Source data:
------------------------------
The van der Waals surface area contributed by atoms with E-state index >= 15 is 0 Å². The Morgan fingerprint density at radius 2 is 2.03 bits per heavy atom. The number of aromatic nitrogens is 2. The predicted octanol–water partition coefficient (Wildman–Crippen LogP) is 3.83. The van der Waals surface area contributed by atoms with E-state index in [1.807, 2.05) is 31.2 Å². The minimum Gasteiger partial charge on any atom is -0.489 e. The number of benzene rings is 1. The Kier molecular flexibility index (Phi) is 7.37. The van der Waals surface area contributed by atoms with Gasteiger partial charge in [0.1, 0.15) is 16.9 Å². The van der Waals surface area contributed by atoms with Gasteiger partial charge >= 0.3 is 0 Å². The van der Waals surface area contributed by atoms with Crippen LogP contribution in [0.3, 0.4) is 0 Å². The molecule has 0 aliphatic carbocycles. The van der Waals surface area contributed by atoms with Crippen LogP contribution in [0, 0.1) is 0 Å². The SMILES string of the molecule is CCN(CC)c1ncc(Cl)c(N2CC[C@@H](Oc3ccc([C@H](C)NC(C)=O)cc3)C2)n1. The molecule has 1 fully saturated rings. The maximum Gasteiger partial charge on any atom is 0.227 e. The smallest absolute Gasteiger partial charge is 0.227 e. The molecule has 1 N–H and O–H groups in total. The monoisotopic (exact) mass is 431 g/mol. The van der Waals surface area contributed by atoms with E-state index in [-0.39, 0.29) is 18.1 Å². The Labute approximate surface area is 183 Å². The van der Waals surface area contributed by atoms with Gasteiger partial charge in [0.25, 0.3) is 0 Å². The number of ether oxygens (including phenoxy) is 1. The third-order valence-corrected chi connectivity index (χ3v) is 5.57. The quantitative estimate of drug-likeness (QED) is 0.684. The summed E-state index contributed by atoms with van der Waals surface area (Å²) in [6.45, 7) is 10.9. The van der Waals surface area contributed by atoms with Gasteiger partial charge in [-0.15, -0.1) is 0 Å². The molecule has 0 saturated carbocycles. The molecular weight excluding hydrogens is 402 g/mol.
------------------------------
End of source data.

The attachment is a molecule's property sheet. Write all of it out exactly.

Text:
The van der Waals surface area contributed by atoms with E-state index >= 15 is 0 Å². The Morgan fingerprint density at radius 2 is 2.03 bits per heavy atom. The number of aromatic nitrogens is 2. The predicted octanol–water partition coefficient (Wildman–Crippen LogP) is 3.83. The van der Waals surface area contributed by atoms with E-state index in [1.807, 2.05) is 31.2 Å². The minimum Gasteiger partial charge on any atom is -0.489 e. The number of benzene rings is 1. The Kier molecular flexibility index (Phi) is 7.37. The van der Waals surface area contributed by atoms with Gasteiger partial charge in [0.1, 0.15) is 16.9 Å². The van der Waals surface area contributed by atoms with Gasteiger partial charge >= 0.3 is 0 Å². The van der Waals surface area contributed by atoms with Crippen LogP contribution in [0.3, 0.4) is 0 Å². The molecule has 0 aliphatic carbocycles. The van der Waals surface area contributed by atoms with Crippen LogP contribution in [0, 0.1) is 0 Å². The SMILES string of the molecule is CCN(CC)c1ncc(Cl)c(N2CC[C@@H](Oc3ccc([C@H](C)NC(C)=O)cc3)C2)n1. The molecule has 1 fully saturated rings. The maximum Gasteiger partial charge on any atom is 0.227 e. The smallest absolute Gasteiger partial charge is 0.227 e. The molecule has 1 N–H and O–H groups in total. The monoisotopic (exact) mass is 431 g/mol. The van der Waals surface area contributed by atoms with E-state index in [-0.39, 0.29) is 18.1 Å². The Labute approximate surface area is 183 Å². The van der Waals surface area contributed by atoms with Gasteiger partial charge in [0.25, 0.3) is 0 Å². The number of ether oxygens (including phenoxy) is 1. The third-order valence-corrected chi connectivity index (χ3v) is 5.57. The quantitative estimate of drug-likeness (QED) is 0.684. The summed E-state index contributed by atoms with van der Waals surface area (Å²) in [6.45, 7) is 10.9. The van der Waals surface area contributed by atoms with Gasteiger partial charge in [-0.15, -0.1) is 0 Å². The molecule has 0 saturated carbocycles. The molecular weight excluding hydrogens is 402 g/mol.